Ghosts of Kabuki

Table of Contents

What is the “ghostly body” in kabuki? In this essay, the theater director and researcher Yuichi Kinoshita considers the “ghostliness” residing in the “audience,” “actors,” and “plays” of kabuki.
First, who are the ghosts residing in the audience? Among kabuki fans, there are those who superimpose their own lives as fans upon those of kabuki actors. Kinoshita focuses on the gaze of the audience, which overlays on the bodies of the actors’ unseen vestiges, aspirations and illusions.
Kinoshita states that kabuki has two factors that serve to invite this type of gaze from its audience. First, kabuki utilizes a shumei system of stage name succession. Because the actors inherit the stage name of a parent or master across multiple generations, their bodies present on the stage are strongly tied to the spirits of those who came before them. The second factor is kata (form). In kabuki, not only the text and direction but also the characters and interpretations of the story are inherited as part of the “form.” For example, the scene “Kumagai jinya” in the play Chronicle of the Battle of Ichinotani has two forms that bear the name of actors: the “Danjuro form” and the “Shikan form.” The Danjuro form is characterized by sensitive expressions of emotion, whereas the Shikan form might be described as ensemble theater. Through the so-called ghostly elements of name and form, the spirits of the past are personified in the bodies of contemporary actors.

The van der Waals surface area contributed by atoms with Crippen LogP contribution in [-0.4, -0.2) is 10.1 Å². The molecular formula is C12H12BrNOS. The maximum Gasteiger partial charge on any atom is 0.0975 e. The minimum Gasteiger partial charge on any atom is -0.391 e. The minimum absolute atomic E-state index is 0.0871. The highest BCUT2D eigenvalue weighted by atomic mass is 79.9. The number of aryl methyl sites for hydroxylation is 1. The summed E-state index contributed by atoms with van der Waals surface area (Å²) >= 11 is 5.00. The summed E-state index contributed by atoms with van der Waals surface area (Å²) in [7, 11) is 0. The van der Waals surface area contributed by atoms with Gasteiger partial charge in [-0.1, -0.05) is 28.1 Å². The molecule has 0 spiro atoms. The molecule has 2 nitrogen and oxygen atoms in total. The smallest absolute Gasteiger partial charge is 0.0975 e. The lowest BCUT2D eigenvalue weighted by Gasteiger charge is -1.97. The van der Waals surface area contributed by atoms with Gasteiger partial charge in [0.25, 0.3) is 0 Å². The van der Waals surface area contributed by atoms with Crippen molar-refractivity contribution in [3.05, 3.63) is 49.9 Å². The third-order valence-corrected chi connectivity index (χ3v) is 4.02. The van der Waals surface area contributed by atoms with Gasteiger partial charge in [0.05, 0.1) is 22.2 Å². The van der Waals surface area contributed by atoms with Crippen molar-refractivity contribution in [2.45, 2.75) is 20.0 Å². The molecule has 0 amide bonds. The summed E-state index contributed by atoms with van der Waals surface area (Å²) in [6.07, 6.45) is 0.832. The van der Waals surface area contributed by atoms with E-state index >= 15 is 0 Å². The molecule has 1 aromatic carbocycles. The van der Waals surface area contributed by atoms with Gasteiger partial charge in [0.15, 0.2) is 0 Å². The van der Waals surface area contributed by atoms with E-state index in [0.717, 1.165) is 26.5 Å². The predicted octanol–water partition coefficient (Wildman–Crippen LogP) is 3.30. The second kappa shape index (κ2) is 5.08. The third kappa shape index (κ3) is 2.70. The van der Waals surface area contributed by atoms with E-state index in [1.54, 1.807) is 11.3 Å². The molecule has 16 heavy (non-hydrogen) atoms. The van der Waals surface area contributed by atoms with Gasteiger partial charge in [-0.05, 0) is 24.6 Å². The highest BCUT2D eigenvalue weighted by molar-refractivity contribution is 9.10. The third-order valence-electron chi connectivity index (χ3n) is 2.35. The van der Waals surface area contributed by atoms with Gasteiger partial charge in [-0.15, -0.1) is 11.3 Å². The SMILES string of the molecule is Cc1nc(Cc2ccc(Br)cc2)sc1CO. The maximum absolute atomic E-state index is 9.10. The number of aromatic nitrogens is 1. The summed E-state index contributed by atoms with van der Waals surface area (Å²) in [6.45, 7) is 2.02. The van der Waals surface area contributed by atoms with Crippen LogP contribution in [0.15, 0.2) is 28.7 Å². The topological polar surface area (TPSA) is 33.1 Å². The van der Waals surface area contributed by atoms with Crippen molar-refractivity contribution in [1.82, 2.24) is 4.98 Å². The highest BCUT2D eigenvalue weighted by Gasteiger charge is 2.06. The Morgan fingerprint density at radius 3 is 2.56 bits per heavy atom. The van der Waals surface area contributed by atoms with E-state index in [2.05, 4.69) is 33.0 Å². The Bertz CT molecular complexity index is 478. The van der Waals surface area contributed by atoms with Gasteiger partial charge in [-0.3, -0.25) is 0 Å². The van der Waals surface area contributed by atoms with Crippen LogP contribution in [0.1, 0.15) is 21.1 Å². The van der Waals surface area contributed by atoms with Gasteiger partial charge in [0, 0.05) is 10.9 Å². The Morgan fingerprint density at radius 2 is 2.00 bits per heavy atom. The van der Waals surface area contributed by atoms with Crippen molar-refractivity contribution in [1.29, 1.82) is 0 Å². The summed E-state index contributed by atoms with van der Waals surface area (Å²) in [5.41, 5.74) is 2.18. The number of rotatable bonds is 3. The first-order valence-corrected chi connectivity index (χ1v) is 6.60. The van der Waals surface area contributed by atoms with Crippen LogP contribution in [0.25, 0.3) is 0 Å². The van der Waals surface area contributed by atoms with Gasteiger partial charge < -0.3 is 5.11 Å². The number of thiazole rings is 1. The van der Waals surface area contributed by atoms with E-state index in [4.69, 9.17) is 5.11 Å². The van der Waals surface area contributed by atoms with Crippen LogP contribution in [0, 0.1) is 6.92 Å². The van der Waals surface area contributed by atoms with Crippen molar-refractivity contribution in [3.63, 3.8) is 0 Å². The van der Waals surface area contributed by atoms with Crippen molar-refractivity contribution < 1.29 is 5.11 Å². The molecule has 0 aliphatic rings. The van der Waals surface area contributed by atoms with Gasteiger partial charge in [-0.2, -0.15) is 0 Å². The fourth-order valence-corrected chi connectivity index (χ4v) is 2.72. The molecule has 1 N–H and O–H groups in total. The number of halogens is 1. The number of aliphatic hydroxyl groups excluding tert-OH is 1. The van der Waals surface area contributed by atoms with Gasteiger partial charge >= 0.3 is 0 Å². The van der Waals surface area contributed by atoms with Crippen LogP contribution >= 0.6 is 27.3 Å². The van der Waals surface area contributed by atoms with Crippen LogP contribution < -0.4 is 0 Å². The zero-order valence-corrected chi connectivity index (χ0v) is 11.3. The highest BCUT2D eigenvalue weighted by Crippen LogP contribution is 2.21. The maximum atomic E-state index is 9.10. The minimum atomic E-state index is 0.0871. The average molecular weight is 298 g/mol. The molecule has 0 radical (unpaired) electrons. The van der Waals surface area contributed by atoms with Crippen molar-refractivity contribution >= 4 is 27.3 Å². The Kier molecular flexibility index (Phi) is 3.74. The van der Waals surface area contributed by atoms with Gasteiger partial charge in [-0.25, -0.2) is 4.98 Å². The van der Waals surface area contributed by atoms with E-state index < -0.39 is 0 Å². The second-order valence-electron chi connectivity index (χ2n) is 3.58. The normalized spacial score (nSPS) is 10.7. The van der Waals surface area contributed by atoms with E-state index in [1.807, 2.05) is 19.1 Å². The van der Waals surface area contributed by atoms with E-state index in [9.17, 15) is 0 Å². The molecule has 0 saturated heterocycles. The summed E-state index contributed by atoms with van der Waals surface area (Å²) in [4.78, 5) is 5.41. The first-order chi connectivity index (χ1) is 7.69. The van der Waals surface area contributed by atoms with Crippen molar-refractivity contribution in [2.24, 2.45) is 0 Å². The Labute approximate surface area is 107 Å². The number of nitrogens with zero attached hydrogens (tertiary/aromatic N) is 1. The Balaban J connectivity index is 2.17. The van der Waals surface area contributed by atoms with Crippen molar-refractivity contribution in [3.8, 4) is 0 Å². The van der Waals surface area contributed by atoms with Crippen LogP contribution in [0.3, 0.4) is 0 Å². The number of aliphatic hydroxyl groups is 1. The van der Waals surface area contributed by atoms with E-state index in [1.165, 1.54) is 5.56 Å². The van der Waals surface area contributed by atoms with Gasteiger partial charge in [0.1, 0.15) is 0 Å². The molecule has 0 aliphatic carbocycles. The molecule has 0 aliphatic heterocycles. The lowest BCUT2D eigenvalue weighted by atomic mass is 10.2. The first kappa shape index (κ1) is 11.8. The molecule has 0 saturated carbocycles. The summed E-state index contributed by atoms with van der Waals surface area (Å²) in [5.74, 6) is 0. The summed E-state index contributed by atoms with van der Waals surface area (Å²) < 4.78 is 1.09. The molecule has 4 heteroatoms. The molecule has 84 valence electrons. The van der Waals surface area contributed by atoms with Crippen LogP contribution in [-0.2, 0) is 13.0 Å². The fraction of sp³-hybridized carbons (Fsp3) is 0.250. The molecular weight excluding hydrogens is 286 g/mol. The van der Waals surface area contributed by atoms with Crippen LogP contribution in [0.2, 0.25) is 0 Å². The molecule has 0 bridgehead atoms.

What role do ghosts play in the kabuki play itself? In Tokaido Yotsuya kaidan and Yoshitsune and the Thousand Cherry Trees, characters who wish to communicate with later generations appear as ghosts. Kinoshita argues that ghosts in the classical performing arts appear in order to reenact history.
Kabuki is a multilayered art, and the audience travels along various temporal axes within the multiple layers that are manifested on the stage. Kabuki speaks to us in the same manner in which ghosts transmit their message to the living.